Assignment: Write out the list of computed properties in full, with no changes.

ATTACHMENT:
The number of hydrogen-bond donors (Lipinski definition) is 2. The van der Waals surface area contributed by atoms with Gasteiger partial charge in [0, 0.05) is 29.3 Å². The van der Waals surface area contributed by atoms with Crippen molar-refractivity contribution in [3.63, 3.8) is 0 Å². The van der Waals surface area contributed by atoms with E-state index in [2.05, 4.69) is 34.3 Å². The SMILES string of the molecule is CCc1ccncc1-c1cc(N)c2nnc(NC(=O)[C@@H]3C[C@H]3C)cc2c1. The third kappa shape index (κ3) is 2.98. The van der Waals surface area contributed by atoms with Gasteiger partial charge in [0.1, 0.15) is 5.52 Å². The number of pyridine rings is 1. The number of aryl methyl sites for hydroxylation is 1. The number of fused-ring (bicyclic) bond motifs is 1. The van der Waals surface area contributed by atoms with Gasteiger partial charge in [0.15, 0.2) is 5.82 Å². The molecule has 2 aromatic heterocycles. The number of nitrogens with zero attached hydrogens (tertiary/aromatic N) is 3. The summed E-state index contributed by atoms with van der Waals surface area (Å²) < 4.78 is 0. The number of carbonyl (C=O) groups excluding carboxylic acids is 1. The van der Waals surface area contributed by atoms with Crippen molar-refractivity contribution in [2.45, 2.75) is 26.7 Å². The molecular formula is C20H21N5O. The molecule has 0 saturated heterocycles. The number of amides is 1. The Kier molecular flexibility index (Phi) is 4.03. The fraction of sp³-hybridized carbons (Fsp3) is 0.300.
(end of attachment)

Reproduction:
The number of hydrogen-bond donors (Lipinski definition) is 2. The van der Waals surface area contributed by atoms with Gasteiger partial charge in [0, 0.05) is 29.3 Å². The van der Waals surface area contributed by atoms with Crippen molar-refractivity contribution in [3.63, 3.8) is 0 Å². The van der Waals surface area contributed by atoms with E-state index in [2.05, 4.69) is 34.3 Å². The SMILES string of the molecule is CCc1ccncc1-c1cc(N)c2nnc(NC(=O)[C@@H]3C[C@H]3C)cc2c1. The third kappa shape index (κ3) is 2.98. The van der Waals surface area contributed by atoms with Gasteiger partial charge in [0.1, 0.15) is 5.52 Å². The number of pyridine rings is 1. The number of aryl methyl sites for hydroxylation is 1. The number of fused-ring (bicyclic) bond motifs is 1. The van der Waals surface area contributed by atoms with Gasteiger partial charge in [0.15, 0.2) is 5.82 Å². The molecule has 2 aromatic heterocycles. The number of nitrogens with zero attached hydrogens (tertiary/aromatic N) is 3. The summed E-state index contributed by atoms with van der Waals surface area (Å²) < 4.78 is 0. The number of carbonyl (C=O) groups excluding carboxylic acids is 1. The van der Waals surface area contributed by atoms with Crippen molar-refractivity contribution in [2.45, 2.75) is 26.7 Å². The molecular formula is C20H21N5O. The molecule has 0 saturated heterocycles. The number of amides is 1. The Kier molecular flexibility index (Phi) is 4.03. The fraction of sp³-hybridized carbons (Fsp3) is 0.300.